Bahar Orang
ANDY Editor

In my four years here, the McMaster Musical Theatre has consistently offered creative, exciting, and moving adaptations. Each year, the performances have been a full body experience; a delight for the eyes, the ears, and the heart. This year, with a lovely rendition of Fiddler on the Roof, was no different. With great poignance and craft, MMT tells the tale of Tevye, the father of five daughters, and his attempts to maintain his family and Jewish religious traditions while outside influences and times of change encroach upon their lives. Throughout the musical, the cast and crew skillfully unfold layer upon layer of the many relationships in the play, and reveal the complex and curious nature of the many different bonds that hold us together, and sometimes tear us apart.

The story takes place in the little fictional village of Anatevka against the backdrop of Tsarist Russia, circa 1905. It is a place where a promising marriage will determine a girl’s future happiness and security. Those marriages are decided upon by the families, with nudges from the matchmaker, requests from the wife, and the final decision made by the father. Of Tevye’s five daughters, the three eldest, in their own unique and honest ways, resist this tradition. And the result is a sophisticated and unpredictable vision of love – one that is constantly shifting, changing, and challenging accepted ideas. Can you love someone who’s dirt poor? Yes, because he’s your childhood friend. Can you love a political radical who finds all your customs and traditions outdated? Yes, because you have a unique intellectual connection. Can you love someone who’s outside your family’s faith – a faith that they have built their entire world around? Yes, because he likes books and you can talk about books together. Can you love someone you met for the first time on your wedding day? Yes, because you’ve shared a life with them for twenty-five years.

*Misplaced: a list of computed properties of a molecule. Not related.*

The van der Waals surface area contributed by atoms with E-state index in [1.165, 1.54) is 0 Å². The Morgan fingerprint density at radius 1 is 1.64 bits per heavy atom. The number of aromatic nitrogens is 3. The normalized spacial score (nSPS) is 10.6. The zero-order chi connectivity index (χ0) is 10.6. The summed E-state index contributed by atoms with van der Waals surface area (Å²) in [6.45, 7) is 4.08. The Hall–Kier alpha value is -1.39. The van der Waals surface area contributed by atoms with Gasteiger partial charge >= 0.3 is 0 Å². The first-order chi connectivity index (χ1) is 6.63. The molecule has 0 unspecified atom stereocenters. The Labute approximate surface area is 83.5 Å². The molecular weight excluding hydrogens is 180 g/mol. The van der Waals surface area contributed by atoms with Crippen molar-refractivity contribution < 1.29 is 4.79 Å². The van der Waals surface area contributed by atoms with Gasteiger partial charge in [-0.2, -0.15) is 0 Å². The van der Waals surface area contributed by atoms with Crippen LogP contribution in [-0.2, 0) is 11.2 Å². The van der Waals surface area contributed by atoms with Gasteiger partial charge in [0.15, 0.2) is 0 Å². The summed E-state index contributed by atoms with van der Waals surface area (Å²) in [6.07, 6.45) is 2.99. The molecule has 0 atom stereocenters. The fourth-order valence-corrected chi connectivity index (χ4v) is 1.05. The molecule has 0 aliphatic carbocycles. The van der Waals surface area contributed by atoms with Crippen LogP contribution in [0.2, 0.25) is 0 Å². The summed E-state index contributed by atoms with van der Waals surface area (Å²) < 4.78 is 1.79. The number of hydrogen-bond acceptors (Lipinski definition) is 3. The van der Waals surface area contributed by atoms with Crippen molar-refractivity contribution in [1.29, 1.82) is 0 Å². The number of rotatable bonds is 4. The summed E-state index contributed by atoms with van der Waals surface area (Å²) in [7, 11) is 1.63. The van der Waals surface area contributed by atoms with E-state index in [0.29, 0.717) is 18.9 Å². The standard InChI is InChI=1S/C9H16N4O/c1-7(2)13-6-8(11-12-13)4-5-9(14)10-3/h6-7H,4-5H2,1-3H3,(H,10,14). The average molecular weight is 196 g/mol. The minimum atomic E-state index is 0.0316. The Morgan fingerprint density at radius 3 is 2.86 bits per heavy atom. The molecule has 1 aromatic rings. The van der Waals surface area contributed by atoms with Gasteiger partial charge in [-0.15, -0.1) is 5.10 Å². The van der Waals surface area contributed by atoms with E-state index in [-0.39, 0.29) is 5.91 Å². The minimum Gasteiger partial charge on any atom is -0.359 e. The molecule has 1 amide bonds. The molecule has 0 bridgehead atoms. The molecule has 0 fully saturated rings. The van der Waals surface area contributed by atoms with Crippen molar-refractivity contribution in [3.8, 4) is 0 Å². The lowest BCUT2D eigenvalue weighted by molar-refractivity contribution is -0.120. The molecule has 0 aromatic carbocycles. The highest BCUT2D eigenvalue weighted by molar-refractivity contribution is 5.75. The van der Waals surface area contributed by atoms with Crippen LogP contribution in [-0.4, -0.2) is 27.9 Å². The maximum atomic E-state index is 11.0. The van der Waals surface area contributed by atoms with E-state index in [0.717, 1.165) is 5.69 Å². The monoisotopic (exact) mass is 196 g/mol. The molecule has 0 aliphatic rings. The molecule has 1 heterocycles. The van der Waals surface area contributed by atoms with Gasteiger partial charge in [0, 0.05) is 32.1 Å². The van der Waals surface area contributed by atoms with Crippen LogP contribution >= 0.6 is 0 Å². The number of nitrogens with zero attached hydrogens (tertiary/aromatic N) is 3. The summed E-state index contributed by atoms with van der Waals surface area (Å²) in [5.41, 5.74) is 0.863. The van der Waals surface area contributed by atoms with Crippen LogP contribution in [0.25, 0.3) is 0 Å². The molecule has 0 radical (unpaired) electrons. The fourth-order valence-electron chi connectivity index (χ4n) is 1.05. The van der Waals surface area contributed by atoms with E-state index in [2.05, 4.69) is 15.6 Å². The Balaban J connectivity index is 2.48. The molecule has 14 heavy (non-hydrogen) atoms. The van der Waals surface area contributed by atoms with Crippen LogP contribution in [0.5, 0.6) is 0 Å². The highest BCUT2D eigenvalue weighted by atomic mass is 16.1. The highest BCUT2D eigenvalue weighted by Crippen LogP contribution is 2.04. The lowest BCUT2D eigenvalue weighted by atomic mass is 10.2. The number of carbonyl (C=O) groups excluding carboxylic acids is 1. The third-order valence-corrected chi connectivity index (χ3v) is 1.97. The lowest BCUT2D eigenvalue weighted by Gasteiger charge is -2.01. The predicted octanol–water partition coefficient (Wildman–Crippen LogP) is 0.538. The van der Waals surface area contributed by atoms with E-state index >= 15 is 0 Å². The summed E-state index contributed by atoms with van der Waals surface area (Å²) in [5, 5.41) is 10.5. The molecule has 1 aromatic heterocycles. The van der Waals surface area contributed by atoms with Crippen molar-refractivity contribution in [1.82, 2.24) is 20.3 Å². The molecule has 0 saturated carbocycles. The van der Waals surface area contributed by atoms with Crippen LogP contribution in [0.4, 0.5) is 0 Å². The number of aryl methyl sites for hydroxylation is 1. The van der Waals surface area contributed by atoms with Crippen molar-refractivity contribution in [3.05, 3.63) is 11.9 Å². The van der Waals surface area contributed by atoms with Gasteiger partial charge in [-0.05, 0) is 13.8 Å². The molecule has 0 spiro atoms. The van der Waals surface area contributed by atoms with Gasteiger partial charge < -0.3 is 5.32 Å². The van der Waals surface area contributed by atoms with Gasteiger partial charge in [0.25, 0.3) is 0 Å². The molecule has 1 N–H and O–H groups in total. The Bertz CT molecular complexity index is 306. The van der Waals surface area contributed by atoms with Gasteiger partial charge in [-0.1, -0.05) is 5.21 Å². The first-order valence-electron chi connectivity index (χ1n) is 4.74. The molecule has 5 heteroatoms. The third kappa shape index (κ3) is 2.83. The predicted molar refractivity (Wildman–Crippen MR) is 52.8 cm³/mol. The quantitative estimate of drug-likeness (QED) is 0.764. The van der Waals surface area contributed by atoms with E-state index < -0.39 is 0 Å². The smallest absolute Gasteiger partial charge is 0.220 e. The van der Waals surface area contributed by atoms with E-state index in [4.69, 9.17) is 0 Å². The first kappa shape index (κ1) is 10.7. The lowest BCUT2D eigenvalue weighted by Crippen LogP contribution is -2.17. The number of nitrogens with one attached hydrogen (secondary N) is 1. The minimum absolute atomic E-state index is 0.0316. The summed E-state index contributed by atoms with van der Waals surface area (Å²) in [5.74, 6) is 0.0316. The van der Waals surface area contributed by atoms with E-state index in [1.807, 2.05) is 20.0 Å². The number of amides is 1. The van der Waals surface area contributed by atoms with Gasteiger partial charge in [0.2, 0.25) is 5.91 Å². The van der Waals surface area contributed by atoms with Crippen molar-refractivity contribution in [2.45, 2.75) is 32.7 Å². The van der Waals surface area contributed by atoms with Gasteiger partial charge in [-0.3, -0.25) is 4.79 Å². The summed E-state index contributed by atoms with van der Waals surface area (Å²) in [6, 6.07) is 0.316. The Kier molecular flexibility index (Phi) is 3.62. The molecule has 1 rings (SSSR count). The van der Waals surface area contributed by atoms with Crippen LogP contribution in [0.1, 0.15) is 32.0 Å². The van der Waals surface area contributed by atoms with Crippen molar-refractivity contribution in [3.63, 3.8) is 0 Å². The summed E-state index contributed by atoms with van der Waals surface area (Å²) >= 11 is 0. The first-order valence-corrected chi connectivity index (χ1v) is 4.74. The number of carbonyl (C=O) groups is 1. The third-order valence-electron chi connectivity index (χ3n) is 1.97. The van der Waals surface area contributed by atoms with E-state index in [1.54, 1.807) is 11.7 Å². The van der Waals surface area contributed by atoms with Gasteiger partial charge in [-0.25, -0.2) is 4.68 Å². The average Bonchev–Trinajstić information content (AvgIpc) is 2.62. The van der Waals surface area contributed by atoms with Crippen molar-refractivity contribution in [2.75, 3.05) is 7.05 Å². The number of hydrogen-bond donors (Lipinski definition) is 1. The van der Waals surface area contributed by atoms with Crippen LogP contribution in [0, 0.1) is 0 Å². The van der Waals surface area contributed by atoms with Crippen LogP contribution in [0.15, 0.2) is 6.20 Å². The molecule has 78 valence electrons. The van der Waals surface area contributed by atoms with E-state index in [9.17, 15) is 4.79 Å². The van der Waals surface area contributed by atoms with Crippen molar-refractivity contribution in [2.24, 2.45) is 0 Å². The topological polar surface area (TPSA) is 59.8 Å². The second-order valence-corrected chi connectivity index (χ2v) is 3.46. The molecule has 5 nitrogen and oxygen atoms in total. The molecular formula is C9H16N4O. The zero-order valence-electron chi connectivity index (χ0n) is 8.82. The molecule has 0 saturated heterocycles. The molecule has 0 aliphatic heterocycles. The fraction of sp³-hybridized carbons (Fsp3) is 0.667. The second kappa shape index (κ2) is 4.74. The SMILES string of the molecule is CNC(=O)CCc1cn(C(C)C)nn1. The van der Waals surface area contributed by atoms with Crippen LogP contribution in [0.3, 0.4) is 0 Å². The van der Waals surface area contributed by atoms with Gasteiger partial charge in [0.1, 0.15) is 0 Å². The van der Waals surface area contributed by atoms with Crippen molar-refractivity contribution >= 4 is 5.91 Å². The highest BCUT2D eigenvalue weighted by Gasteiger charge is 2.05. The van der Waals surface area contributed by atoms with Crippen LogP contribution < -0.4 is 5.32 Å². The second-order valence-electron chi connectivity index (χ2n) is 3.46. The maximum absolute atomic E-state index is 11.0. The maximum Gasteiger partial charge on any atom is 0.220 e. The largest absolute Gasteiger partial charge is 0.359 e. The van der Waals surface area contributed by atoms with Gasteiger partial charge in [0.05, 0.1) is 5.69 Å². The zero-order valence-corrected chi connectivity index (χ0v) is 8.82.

But this was not only a narrative of romantic love, because the most powerful bonds are the ones between family members. Jordan Hallin-Williamson is a kind, lovable, and patient Tevye, and he reveals the character’s vulnerabilities with both originality and thoughtfulness. Concetta Roche is an incredibly strong, but loving Golde, and creates a memorable portrait of a mother torn between the conflicting hopes she has for her daughters. In one particularly touching number, husband and wife shyly sing to each other about their quiet, but long-lasting love. Both sing beautifully, and together present a relationship that this is tired, but still sweet.

Other memorable aspects include the many facial expressions and hilarious lines from Yente (or the “matchmaker,” played by Lauren Tignanelli ) the palpable chemistry between the sisters, a dim stage lit up by candles, and the gorgeous sounds from both the live orchestra and the fiddler himself.

Shows continue on February 26, 27th, 28th, and March 1st at Robinson Memorial Theatre.

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